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LITTLE ROCK, Ark. — If you drive down Pine Street or Cedar Street, you’re bound to see a lot of road work along the 12th Street corridor.
This road work is all apart of an ongoing effort to revamp the area and attract more people.
“To make this area livable, and make this area a nice place that you want to claim and be proud to say this is where I live,” said Ken Richardson, City Board Director.
This is a clear objective that they have in mind, but he said that hasn’t always been the case.
“We have a disproportionate number of vacant lots of boarded up homes, which is a magnet for criminal activity,” Richardson said.
Since 2008, he and other city leaders have been working to improve the 12th Street corridor.
Their most recent project was the 12th Street Station, and now a streetscape project.
Between public and private investments, he said more than $20 million has been invested in the area.
“We’ve seen the city do a wonderful job of redevelopment down in the River Market and in the downtown area,” Richardson said.
Now, he’s hoping his side of town can follow that same trend for redevelopment.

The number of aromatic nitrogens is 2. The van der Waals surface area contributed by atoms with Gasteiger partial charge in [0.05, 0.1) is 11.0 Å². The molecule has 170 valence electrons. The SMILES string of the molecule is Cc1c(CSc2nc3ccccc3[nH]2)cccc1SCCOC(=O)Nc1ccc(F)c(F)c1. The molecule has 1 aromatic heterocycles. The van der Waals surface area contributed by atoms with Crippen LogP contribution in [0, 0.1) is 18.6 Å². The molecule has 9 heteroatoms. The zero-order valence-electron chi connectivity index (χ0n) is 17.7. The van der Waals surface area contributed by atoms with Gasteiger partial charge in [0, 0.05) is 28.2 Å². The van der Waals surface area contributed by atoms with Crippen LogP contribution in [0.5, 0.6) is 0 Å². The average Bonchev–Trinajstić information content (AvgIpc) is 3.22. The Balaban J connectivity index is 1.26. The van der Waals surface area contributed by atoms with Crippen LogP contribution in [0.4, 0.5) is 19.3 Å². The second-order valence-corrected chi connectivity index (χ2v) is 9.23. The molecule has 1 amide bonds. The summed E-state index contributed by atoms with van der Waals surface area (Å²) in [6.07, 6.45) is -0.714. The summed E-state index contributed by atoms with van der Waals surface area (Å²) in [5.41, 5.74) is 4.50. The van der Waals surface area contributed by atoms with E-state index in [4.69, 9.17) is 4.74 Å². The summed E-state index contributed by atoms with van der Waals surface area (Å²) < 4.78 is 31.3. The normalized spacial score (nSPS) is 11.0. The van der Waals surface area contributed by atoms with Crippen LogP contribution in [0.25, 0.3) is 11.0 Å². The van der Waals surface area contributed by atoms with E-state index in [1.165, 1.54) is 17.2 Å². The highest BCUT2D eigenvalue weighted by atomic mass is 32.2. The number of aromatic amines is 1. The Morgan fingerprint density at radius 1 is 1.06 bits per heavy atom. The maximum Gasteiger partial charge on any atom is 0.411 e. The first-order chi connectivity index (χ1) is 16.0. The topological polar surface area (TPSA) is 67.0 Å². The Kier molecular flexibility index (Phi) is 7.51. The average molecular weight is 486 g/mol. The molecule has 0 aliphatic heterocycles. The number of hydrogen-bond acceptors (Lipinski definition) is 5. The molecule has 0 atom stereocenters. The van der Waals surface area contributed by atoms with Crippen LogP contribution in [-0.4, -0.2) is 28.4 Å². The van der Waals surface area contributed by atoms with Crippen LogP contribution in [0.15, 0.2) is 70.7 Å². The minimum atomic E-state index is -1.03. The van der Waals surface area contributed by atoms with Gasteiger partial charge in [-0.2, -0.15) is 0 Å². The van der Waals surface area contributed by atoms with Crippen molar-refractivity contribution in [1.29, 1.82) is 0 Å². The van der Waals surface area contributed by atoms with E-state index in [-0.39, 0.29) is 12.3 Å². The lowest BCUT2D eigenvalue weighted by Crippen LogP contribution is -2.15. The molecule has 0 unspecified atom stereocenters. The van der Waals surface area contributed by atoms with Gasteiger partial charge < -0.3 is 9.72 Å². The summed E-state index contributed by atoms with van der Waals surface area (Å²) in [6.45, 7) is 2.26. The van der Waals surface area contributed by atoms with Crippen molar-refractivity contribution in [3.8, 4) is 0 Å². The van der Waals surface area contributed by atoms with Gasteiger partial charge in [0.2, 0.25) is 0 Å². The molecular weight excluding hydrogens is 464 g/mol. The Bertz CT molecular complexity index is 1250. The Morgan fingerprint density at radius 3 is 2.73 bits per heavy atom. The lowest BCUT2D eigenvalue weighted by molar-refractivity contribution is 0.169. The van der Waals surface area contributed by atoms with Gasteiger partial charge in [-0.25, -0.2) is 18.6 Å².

But, that plan will take some help from those like Casey Covington, who is the Deputy Director for Metroplan in Little Rock.
“We funded five areas in central Arkansas that we call jumpstart areas,” Covington said.
Those ‘jumpstarts’ include areas in North Little Rock, Park Hill, Conway, and Bryant.
This has been a consistent effort too.
Back in 2011, the organization got a grant from the Department of Housing and Urban Development to improve those jumpstart areas like 12th Street.
“To help jumpstart those communities from a redevelopment standpoint, and from an economic opportunity standpoint,” Covington said.
That’s done by improving city infrastructure, such as roadways and buildings.
“When we can invest in areas that already have city infrastructure, that can be a much more efficient use of public goods and public money,” Covington said.
It’s a plan that Richardson said he is hopeful will continue to add value to the 12th Street corridor, a place he’s called home for many years.
“It means a lot to me that we were able to take that, transform that, and really tailor to a whole new community– a place that people want to come live,” Richardson said.
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